“Lean back, lean back,” Cassia commands as my feet paw at the rock wall. I grip the rope even tighter and tell myself not to look down, though if I did I would not see much: the darkness is impenetrable. I squat awkwardly into my harness as the idea of sitting on a cord dangling in mid-air is not natural for me. The descender, a rack-and-pin device, attempts to pay out the rope in its methodical fashion. Cassia’s face disappears from the lip of the hole and with it much of my confidence.
“Let the equipment do its job,” I hear her say as I descend gradually into the yawning abyss of black. “Relax,” she continues, “sit back, and remember you are in control of your pace.” I do not feel in control. The supporting rock disappears and for a few minutes my legs grope and thrash the air. Both hands clutch the rope while I twist and turn my head to find the missing wall. The cable creaks and swings; I am dangling in nothingness.
“How are you doing?” I hear Cassia’s disembodied voice above me ask. I am too busy swallowing my panic to answer. My feet are still making small circles in the air in the futile hope of finding a perch. The rest of me is in full concentration, rappelling snail-paced towards the grand chamber of Moaning Caverns in Vallecito, California.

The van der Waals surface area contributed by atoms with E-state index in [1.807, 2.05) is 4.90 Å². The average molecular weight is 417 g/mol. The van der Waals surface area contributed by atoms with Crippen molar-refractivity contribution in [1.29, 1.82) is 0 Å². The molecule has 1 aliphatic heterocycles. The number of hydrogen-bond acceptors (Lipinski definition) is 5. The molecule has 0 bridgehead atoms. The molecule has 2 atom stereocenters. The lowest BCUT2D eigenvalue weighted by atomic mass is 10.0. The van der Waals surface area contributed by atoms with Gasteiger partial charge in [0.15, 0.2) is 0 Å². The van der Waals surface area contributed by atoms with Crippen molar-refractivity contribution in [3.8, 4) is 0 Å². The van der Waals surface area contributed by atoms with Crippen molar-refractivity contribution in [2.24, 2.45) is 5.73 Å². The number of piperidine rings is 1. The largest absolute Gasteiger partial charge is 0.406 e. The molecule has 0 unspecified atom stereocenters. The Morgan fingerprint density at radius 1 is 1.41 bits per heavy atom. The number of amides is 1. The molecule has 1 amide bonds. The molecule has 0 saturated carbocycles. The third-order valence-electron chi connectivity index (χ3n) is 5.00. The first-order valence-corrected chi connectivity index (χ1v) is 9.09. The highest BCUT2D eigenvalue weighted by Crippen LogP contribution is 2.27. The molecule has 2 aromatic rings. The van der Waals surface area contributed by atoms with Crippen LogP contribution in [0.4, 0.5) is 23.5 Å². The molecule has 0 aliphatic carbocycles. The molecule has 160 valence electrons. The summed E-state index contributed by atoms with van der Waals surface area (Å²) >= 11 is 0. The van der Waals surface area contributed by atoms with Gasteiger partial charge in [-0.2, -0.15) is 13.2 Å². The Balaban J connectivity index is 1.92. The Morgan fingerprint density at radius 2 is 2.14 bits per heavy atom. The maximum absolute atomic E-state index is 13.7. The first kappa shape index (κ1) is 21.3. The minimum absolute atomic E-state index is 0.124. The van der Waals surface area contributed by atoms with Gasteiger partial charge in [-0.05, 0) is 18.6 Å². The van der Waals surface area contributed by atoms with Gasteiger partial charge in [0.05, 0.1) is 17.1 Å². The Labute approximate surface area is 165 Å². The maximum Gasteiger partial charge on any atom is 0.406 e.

Darkness intimidates me because sight is an expression of myself. Vision, which requires the presence of light, allows me to interact in meaningful ways. It gives me power and authority over my environment. What would my world be like if I didn’t have this capacity? That is what I will unearth with Cassia, a guide at the vertical cave who has been leading spelunking expeditions for six years. I reach the main floor, unclip from my harness, and perch on a stalagmite dome. I watch my feet and hands trembling uncontrollably. The relief is as short-lived as the time it takes for Cassia to zip easily 165 feet (50.3 meters) down to me. I follow her deeper into the gloom of this alien world.
The darkness moves thickly around me, inundating me like a huge swell in the ocean, squeezing my lungs with its thick fingers.
“I gasp for the limited air as if I am ensnared underwater.”
My pupils widen and my lids stretch up, compensating for my blindness. Now over 230 feet (71.6 meters) underneath the earth I am vulnerable, dependent on Cassia, my feeble headlight beam, and my sense of touch for guidance. The anemic gleam from my light dances over the nubbly footpath, slick with water. It glances across the surrounding landscape of protruding dysmorphic white towers. Outside the torch’s limited circle inky black oozes to fill the place: in my mind it has taken on monstrous abilities. I huddle closer to Cassia as old childhood tales of demons, trolls, and goblins race through my head.